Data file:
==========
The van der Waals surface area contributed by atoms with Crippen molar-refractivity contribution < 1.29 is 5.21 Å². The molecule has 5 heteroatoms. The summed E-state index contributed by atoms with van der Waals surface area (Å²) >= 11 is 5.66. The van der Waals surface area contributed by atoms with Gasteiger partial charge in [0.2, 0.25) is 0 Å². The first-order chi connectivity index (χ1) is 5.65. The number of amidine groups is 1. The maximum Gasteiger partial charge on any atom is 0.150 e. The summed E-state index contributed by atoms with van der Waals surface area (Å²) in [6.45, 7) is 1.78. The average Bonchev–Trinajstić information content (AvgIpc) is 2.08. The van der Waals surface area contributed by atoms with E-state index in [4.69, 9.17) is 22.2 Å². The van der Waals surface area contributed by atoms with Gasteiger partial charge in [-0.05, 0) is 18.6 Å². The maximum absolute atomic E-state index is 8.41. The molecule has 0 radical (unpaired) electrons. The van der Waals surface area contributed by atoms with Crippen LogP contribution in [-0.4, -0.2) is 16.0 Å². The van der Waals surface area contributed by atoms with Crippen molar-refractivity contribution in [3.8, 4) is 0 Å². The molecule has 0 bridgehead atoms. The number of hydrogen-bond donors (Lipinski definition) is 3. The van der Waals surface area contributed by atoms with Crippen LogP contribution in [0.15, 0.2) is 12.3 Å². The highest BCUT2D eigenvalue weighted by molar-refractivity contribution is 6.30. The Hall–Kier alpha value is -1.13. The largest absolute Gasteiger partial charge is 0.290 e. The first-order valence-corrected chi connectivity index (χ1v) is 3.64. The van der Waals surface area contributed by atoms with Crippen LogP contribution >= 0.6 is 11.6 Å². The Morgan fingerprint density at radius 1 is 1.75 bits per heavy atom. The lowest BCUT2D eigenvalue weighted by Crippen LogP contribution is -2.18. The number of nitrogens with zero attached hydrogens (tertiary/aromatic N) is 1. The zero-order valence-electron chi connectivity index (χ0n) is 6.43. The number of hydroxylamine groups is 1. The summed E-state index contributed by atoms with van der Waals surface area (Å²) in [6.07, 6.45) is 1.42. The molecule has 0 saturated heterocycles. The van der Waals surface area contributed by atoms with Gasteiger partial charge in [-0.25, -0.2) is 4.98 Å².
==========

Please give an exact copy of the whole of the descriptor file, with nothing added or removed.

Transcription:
The van der Waals surface area contributed by atoms with Crippen molar-refractivity contribution < 1.29 is 5.21 Å². The molecule has 5 heteroatoms. The summed E-state index contributed by atoms with van der Waals surface area (Å²) >= 11 is 5.66. The van der Waals surface area contributed by atoms with Gasteiger partial charge in [0.2, 0.25) is 0 Å². The first-order chi connectivity index (χ1) is 5.65. The number of amidine groups is 1. The maximum Gasteiger partial charge on any atom is 0.150 e. The summed E-state index contributed by atoms with van der Waals surface area (Å²) in [6.45, 7) is 1.78. The average Bonchev–Trinajstić information content (AvgIpc) is 2.08. The van der Waals surface area contributed by atoms with E-state index in [4.69, 9.17) is 22.2 Å². The van der Waals surface area contributed by atoms with Gasteiger partial charge in [-0.05, 0) is 18.6 Å². The maximum absolute atomic E-state index is 8.41. The molecule has 0 radical (unpaired) electrons. The van der Waals surface area contributed by atoms with Crippen LogP contribution in [-0.4, -0.2) is 16.0 Å². The van der Waals surface area contributed by atoms with Crippen molar-refractivity contribution in [3.8, 4) is 0 Å². The molecule has 0 bridgehead atoms. The number of hydrogen-bond donors (Lipinski definition) is 3. The van der Waals surface area contributed by atoms with Crippen LogP contribution in [0.15, 0.2) is 12.3 Å². The highest BCUT2D eigenvalue weighted by molar-refractivity contribution is 6.30. The Hall–Kier alpha value is -1.13. The largest absolute Gasteiger partial charge is 0.290 e. The first-order valence-corrected chi connectivity index (χ1v) is 3.64. The van der Waals surface area contributed by atoms with Crippen LogP contribution >= 0.6 is 11.6 Å². The Morgan fingerprint density at radius 1 is 1.75 bits per heavy atom. The lowest BCUT2D eigenvalue weighted by Crippen LogP contribution is -2.18. The number of nitrogens with zero attached hydrogens (tertiary/aromatic N) is 1. The zero-order valence-electron chi connectivity index (χ0n) is 6.43. The number of hydroxylamine groups is 1. The summed E-state index contributed by atoms with van der Waals surface area (Å²) in [6.07, 6.45) is 1.42. The molecule has 0 saturated heterocycles. The van der Waals surface area contributed by atoms with Gasteiger partial charge in [-0.25, -0.2) is 4.98 Å².